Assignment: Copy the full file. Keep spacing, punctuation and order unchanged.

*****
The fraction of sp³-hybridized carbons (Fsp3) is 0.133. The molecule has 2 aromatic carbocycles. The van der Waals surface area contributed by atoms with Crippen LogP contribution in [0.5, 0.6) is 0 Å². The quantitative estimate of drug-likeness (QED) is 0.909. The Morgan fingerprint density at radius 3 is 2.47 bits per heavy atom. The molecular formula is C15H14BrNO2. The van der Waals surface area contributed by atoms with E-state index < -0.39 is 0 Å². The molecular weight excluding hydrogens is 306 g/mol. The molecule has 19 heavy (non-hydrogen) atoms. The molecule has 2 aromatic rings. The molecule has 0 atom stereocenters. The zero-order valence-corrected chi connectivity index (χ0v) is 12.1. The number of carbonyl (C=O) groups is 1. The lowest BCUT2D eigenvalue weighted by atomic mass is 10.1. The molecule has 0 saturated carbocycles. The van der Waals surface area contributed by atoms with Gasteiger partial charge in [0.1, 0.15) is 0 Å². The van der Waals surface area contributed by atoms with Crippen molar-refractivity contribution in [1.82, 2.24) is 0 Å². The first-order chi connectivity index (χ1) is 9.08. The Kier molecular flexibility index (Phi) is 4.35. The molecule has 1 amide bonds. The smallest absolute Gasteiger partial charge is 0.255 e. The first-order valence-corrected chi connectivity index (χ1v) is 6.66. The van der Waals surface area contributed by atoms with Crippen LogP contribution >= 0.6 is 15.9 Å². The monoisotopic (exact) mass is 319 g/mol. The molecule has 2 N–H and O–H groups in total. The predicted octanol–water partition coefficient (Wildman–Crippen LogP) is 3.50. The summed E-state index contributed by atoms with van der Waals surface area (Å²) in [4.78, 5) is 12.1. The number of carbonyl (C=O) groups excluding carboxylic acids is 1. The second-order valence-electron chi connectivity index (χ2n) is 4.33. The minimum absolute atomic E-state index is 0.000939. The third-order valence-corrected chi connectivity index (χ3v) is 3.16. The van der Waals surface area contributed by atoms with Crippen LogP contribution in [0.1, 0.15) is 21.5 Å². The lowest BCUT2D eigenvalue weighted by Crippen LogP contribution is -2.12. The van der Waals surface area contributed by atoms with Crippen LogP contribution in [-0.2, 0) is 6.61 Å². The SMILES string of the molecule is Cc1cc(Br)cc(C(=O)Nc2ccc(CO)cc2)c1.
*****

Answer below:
The fraction of sp³-hybridized carbons (Fsp3) is 0.133. The molecule has 2 aromatic carbocycles. The van der Waals surface area contributed by atoms with Crippen LogP contribution in [0.5, 0.6) is 0 Å². The quantitative estimate of drug-likeness (QED) is 0.909. The Morgan fingerprint density at radius 3 is 2.47 bits per heavy atom. The molecular formula is C15H14BrNO2. The van der Waals surface area contributed by atoms with E-state index < -0.39 is 0 Å². The molecular weight excluding hydrogens is 306 g/mol. The molecule has 19 heavy (non-hydrogen) atoms. The molecule has 2 aromatic rings. The molecule has 0 atom stereocenters. The zero-order valence-corrected chi connectivity index (χ0v) is 12.1. The number of carbonyl (C=O) groups is 1. The lowest BCUT2D eigenvalue weighted by atomic mass is 10.1. The molecule has 0 saturated carbocycles. The van der Waals surface area contributed by atoms with Gasteiger partial charge in [0.1, 0.15) is 0 Å². The van der Waals surface area contributed by atoms with Crippen molar-refractivity contribution in [1.82, 2.24) is 0 Å². The first-order chi connectivity index (χ1) is 9.08. The Kier molecular flexibility index (Phi) is 4.35. The molecule has 1 amide bonds. The smallest absolute Gasteiger partial charge is 0.255 e. The first-order valence-corrected chi connectivity index (χ1v) is 6.66. The van der Waals surface area contributed by atoms with Crippen LogP contribution >= 0.6 is 15.9 Å². The monoisotopic (exact) mass is 319 g/mol. The molecule has 2 N–H and O–H groups in total. The predicted octanol–water partition coefficient (Wildman–Crippen LogP) is 3.50. The summed E-state index contributed by atoms with van der Waals surface area (Å²) in [4.78, 5) is 12.1. The number of carbonyl (C=O) groups excluding carboxylic acids is 1. The second-order valence-electron chi connectivity index (χ2n) is 4.33. The minimum absolute atomic E-state index is 0.000939. The third-order valence-corrected chi connectivity index (χ3v) is 3.16. The van der Waals surface area contributed by atoms with Crippen LogP contribution in [0.1, 0.15) is 21.5 Å². The lowest BCUT2D eigenvalue weighted by Crippen LogP contribution is -2.12. The van der Waals surface area contributed by atoms with Crippen LogP contribution in [-0.2, 0) is 6.61 Å². The SMILES string of the molecule is Cc1cc(Br)cc(C(=O)Nc2ccc(CO)cc2)c1.